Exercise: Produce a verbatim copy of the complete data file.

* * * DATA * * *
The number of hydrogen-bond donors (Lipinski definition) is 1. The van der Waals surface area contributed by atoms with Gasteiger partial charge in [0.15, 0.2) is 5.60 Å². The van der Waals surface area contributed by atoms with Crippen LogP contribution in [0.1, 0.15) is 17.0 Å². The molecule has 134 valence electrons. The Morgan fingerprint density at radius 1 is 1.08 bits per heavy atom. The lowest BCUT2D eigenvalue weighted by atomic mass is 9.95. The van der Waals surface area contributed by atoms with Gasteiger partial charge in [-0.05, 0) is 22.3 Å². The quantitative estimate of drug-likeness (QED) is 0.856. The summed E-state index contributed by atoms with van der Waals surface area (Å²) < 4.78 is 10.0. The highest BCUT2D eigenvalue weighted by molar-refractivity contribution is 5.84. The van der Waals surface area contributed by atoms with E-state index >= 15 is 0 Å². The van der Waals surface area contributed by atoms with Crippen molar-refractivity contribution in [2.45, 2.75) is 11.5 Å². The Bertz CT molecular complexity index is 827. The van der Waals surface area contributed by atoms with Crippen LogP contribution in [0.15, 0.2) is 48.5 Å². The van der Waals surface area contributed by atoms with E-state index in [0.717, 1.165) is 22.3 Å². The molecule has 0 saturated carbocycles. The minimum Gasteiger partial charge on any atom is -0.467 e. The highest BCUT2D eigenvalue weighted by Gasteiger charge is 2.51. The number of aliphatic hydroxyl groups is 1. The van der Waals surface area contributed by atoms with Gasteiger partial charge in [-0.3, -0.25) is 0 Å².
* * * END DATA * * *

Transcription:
The number of hydrogen-bond donors (Lipinski definition) is 1. The van der Waals surface area contributed by atoms with Gasteiger partial charge in [0.15, 0.2) is 5.60 Å². The van der Waals surface area contributed by atoms with Crippen LogP contribution in [0.1, 0.15) is 17.0 Å². The molecule has 134 valence electrons. The Morgan fingerprint density at radius 1 is 1.08 bits per heavy atom. The lowest BCUT2D eigenvalue weighted by atomic mass is 9.95. The van der Waals surface area contributed by atoms with Gasteiger partial charge in [-0.05, 0) is 22.3 Å². The quantitative estimate of drug-likeness (QED) is 0.856. The summed E-state index contributed by atoms with van der Waals surface area (Å²) < 4.78 is 10.0. The highest BCUT2D eigenvalue weighted by molar-refractivity contribution is 5.84. The van der Waals surface area contributed by atoms with E-state index >= 15 is 0 Å². The van der Waals surface area contributed by atoms with Crippen molar-refractivity contribution in [2.45, 2.75) is 11.5 Å². The Bertz CT molecular complexity index is 827. The van der Waals surface area contributed by atoms with Crippen LogP contribution in [0.15, 0.2) is 48.5 Å². The van der Waals surface area contributed by atoms with E-state index in [0.717, 1.165) is 22.3 Å². The molecule has 0 saturated carbocycles. The minimum Gasteiger partial charge on any atom is -0.467 e. The highest BCUT2D eigenvalue weighted by Gasteiger charge is 2.51. The number of aliphatic hydroxyl groups is 1. The van der Waals surface area contributed by atoms with Gasteiger partial charge in [-0.3, -0.25) is 0 Å².